God is glorified in our love for one another

She wandered in to the kitchen, shrugged her shoulders and said, “What can I do?”

Twenty years of provision fell heavy on my heart and I brimmed with thanksgiving. My grandma, who had hosted countless Easter gatherings at her home and provided the homemade bread and deviled eggs for too many Easter gatherings at my parents’ to count. Her knobby fingers have kneaded more dough and cleared more dining room tables than mine can dream about.

And she wandered into my little kitchen after our ragamuffin Easter dinner to offer her help. But, not just to wash the dishes and de-bone the chicken… because as we scrubbed the carmelized onions out of the bottom of the stew pot, she asked how she could pray for me. We chatted about how to make the best beef stew from roast leftovers and about how to make creative meals out of de-boned lemon sage chicken. And she said she was praying about my job constantly. She put her hand on my arm and looked at me with a steady gaze and assured me she was praying.

This was the first Easter my sister and I hosted at our humble rental home in our little Des Moines neighborhood. We invited our neighbors, our grandparents, and a few friends. We conquered Lemon Sage Chicken and Chuck Roast Dinner with (surprisingly) very few catastrophes or disastrous substitutions. The sunshine started early and was still proclaiming resurrection joy when we arrived at our house after church.

I’ll admit, no amount of Febreze in any scent can compare to a house with a roast in the oven. The smell was coming out the windows when I invited my grandparents inside, where they spread out the deviled eggs and fresh baked french loaf. Just before our celebration began, our neighbor Louie came over to bring a jello salad and his regrets that he wouldn’t be able to make it with his wife. We made plans to have them over for dinner soon (and vice versa) and I introduced Louie to my Grandpa.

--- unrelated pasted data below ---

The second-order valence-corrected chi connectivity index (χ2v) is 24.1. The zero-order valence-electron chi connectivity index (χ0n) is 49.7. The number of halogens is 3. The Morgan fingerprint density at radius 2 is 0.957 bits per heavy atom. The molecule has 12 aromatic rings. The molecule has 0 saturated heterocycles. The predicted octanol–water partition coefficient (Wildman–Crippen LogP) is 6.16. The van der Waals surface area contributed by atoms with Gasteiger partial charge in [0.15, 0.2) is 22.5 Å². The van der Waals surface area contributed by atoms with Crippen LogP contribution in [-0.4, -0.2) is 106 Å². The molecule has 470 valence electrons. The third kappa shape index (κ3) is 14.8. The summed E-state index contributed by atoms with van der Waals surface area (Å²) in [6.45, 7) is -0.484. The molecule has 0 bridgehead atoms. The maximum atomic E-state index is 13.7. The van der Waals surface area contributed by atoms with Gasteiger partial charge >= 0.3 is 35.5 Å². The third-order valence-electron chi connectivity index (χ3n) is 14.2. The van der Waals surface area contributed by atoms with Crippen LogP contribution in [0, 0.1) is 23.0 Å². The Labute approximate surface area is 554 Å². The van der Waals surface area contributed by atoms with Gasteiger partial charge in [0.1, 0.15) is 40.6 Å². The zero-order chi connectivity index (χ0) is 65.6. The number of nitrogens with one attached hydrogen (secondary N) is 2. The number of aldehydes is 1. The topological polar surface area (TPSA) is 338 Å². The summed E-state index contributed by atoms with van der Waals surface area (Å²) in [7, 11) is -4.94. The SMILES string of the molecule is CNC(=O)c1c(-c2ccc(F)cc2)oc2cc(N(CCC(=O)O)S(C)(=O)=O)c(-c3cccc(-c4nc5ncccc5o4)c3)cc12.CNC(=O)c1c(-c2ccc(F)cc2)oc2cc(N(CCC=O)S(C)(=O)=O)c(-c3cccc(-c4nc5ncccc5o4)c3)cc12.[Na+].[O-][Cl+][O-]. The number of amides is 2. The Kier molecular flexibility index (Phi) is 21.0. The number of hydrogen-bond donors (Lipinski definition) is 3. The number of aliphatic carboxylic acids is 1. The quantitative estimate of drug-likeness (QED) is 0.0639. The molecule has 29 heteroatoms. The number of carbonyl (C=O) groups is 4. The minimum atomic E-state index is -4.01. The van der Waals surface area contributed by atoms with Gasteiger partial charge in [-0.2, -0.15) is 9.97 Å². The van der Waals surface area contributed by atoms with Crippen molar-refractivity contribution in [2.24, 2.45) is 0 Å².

Our guests around the table ranged in age from 15 to 80, but the laughter was all the same level after my Grandpa said grace. We enjoyed elderberry jelly and lemon-buttery potatoes and conversation and laughter. We enjoyed it all and we enjoyed each other and our laughter lingered long after enjoying my Gram’s puff pastry dessert with coffee.

But, it was that moment when my Grandma wandered into the kitchen to offer her help (and more than just her help), that I breathed a sigh of gratitude for the way we are designed for relationship.

Our front doors are meant to swing open to family and friends and strangers – to break bread with one another, delight in the gathering and the eating and the laughing and the conversing. We are made to live together in relationship and our hearts are glad when we live as we were made to live.

My heart was full today as we broke bread together, as we laughed together, as we prayed together, as we washed dishes together, and as my Grandma looked me in the eyes and told me she prays for me constantly.